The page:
Tomorrow, I think I'll talk about knitting.

Monday, May 21, 2007

What a Cat Knows

Last Tuesday Grant collected me from work a bit early and we drove to the mechanic's, picked up his car which had been in for (more) repairs, and drove home separately; I made a quick grocery-store stop along the way. When I got home Grant and Miss B were playing soccer in the front yard; I took the groceries into the kitchen, went upstairs, changed my clothes, used the facilities, and then meandered back downstairs to check my email and outside to watch the soccer.

A little later, realizing that I had forgotten to pick up a prescription at CVS despite driving right by it on the way home, I went to get my car keys.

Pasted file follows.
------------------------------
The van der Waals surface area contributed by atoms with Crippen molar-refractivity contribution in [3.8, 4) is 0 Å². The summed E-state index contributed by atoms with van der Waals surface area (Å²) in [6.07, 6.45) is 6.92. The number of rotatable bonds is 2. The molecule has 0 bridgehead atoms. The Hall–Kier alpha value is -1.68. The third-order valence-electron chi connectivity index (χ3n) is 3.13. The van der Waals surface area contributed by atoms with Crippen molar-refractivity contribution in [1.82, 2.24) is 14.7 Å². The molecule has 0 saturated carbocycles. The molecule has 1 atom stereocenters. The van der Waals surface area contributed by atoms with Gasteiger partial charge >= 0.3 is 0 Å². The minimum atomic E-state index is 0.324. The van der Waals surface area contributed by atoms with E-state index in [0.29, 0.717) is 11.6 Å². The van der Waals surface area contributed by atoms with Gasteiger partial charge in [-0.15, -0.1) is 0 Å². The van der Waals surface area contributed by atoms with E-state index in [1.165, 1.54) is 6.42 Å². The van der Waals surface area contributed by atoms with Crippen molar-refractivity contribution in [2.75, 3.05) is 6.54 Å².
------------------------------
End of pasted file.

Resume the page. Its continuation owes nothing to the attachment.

Only they weren't in any of the pockets of the pants I'd been wearing — nor could I find them in any of their other usual spots in the bedroom, nor in the bathroom, nor in the kitchen, nor by the computer or on the coffee table or anywhere else in the living room. Finally I borrowed Grant's.

For the rest of the week I looked for those keys. I cleaned off the cedar chest over which I had draped the pants I changed out of. I scoured the van. I went through all the kitchen drawers in case I'd left the keys on the counter and they'd fallen in. I looked in the front yard. I knew they couldn't have gone far, because I'd driven home with them and lost them somewhere between leaving the van and changing my clothes.

I pinned my hopes on the cleaning lady's visit on Friday, but no luck there either. I began to wonder if they'd fallen into a wastebasket somehow, and if I'd have to go through all the bags of trash, sifting through coffee grounds, perusing diapers, to make sure they weren't in there.

Yesterday while I was sitting at the computer, Achilles came in and jumped on my lap. This was fairly unusual, as most of the time he is friendly but not much of a lap-sitter, and I felt honored.